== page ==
by Keia Shipp-Smith | Graphics by Stephanie Tesreau
Suicide is a national epidemic that does not discriminate based on age, race, gender or socioeconomic status and can affect any person at any time. September is National Suicide Prevention Month, a time when mental health professionals, community advocates, survivors and allies work together to promote and raise awareness regarding suicide prevention.
The stigma and shame surrounding suicide, and the false myth that discussing suicidal ideation will lead to more deaths, leaves those in need feeling bereft and without the tools to adequately handle the ups and downs of life. However, with proper care and advocacy, experts believe that suicide is preventable. Awareness and prevention begins with knowing the warning signs and taking the appropriate course of action. *Be mindful when individuals discuss harming themselves, have feelings of hopelessness, act reckless or engage in risky behavior, withdraw emotionally and physically from family and friends, experience dramatic mood changes, see no reason for living and/or feelings of anxiousness. These are some of the warning signs, but not all. Awareness of what is out of the norm for the individual necessitates an appropriate call to action.
Each of us has the capacity to help save a life in our community by knowing the **5 Action Steps:
Ask: Open a dialogue and do not shy away from asking direct, honest questions to access the mental health of a hurting individual. Actively listening, and not projecting your desired responses, provides a safe space to speak freely.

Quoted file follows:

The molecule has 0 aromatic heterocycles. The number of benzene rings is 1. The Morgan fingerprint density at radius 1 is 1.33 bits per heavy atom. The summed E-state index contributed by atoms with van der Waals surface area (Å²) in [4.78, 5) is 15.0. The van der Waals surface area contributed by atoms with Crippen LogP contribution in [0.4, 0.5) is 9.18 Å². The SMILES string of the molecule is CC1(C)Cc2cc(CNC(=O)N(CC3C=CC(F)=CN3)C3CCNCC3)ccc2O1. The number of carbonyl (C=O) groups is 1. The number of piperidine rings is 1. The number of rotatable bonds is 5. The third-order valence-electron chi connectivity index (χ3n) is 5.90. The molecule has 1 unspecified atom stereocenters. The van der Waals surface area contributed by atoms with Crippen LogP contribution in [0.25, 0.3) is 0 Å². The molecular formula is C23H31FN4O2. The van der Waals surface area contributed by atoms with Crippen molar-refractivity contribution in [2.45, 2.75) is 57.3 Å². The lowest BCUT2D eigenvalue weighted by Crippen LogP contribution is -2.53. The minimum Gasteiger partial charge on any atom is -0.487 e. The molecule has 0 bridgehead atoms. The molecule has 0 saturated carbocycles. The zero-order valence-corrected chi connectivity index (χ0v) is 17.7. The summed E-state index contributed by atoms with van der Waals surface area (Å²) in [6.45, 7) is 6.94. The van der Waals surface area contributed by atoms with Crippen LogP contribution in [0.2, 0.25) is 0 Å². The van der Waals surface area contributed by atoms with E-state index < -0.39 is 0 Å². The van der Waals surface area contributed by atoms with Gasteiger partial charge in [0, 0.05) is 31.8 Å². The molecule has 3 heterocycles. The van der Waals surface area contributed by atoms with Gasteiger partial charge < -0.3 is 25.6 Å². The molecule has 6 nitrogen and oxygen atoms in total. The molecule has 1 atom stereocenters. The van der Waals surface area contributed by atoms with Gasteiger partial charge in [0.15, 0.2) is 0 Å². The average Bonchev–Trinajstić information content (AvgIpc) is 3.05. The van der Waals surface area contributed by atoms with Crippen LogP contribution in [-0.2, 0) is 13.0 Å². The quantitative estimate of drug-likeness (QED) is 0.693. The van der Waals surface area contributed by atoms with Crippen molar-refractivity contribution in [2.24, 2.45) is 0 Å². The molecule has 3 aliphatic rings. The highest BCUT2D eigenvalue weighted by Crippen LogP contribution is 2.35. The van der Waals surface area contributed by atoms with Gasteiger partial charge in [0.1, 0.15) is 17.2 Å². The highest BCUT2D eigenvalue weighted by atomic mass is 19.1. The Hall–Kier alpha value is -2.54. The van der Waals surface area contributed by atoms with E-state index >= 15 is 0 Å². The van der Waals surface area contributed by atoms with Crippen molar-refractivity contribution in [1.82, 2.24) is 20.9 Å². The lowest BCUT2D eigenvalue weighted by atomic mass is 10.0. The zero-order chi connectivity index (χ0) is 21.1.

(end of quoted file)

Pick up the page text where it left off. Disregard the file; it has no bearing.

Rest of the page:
Keep Them Safe: If the individual is contemplating suicide, seek to ascertain their timeline and means. If the means for self-harm are readily available, removing the individual from their environment and seeking proper treatment is essential.
Be There: Connection is paramount in combating feelings of isolation and in establishing a support system. Whether you are a friend or family, choosing to support an individual in the midst of crisis means being present. Know what you are capable of giving. Follow-through is key to the health and wellness of a hurting individual.
Help Individuals Connect: Local medical professionals and prevention specialists provide a safety net for dealing with the crisis and the methods to combat suicidal ideation. Hoyleton Youth and Family Services has both a prevention and counseling care team to work with individuals to help them get the support they need when they need it.
Follow Up: Checking in on the individual lets them know they are not alone in this. This feeling of connection provides a pathway toward healing not alone, but together with their tribe and community.
Each of us can be a force for change during National Suicide Prevention Month. Be the one to save a life by knowing what to look for and the steps to obtain help. Suicide is preventable when each of us takes the time to stay engaged with our loved ones and those within our community. Connecting and investing in the mental well-being of those around us makes a lasting, positive impact in the lives of everyone. Choosing to show up and be there is how suicide prevention starts with you. For more information, please call HYFS Prevention team at 618.688.4739, and the HYFS Counseling Care team at 618.688.7082.
National Suicide Prevention Lifeline at 1.800.273.8255
MY3-Support Network: Mobile phone application to help individuals stay connected to their network in times of crisis. (Available for Apple and Android)
*Illinois Department of Public Health-Suicide, http://www.dph.illinois.gov/topics-services/prevention-wellness/suicide-prevention
**National Suicide Prevention Lifeline, https://www.bethe1to.com/bethe1to-steps-evidence/